Socialization does not consist of myriad influence attempts scattered helter-skelter across millions of transactions with innumerable partners. Rather, the social encounters of human beings occur within organized frameworks that comprise interlocking relationships embedded in interlocking social networks. Most writers regard this design for living as having evolved with the species to protect individuals from environmental danger and increase chances of reproductive success.
“Relationships,” defined as aggregations of interactions that endure over time and that form the basis for reciprocal interpersonal expectations (Hinde, 1997), are thus basic social contexts. Competence in communication, impulse regulation, getting along with others, and knowledge about the world emerge mostly from early relationships and are refined continuously within them. Relationships are resources that buffer one from stress and are instruments for both cooperative and competitive problem solving.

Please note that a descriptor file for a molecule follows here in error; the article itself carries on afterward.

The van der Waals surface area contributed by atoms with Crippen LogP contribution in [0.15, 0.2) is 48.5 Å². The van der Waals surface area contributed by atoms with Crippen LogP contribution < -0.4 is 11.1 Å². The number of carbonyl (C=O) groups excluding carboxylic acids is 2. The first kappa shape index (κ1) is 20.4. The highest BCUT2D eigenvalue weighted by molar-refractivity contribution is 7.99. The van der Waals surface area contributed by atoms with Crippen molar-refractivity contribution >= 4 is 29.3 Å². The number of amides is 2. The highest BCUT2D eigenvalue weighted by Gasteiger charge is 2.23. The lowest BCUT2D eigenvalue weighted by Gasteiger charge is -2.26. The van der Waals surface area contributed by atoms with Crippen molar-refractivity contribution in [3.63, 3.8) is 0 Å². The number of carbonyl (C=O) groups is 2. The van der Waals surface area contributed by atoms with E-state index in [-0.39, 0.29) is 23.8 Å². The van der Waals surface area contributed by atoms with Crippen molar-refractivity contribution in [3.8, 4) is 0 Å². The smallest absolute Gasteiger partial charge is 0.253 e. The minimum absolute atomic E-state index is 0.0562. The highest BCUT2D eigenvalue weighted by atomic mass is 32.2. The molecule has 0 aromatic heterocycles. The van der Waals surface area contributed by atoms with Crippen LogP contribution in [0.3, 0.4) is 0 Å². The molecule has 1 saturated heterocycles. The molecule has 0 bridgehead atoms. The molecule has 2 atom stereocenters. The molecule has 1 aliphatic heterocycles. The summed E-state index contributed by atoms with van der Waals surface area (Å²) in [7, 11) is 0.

Relationships are also forerunners of other relationships. No wonder, then, that well-functioning relationships have a bearing on mental and physical health, mortality, and well-being. Moreover, these synergies “do not appear to be artifacts of personality, temperament, behavior, or lifestyles but instead reflect the direct influence of relationship events on biological processes” (Reis & Collins, 2004, p. 233).

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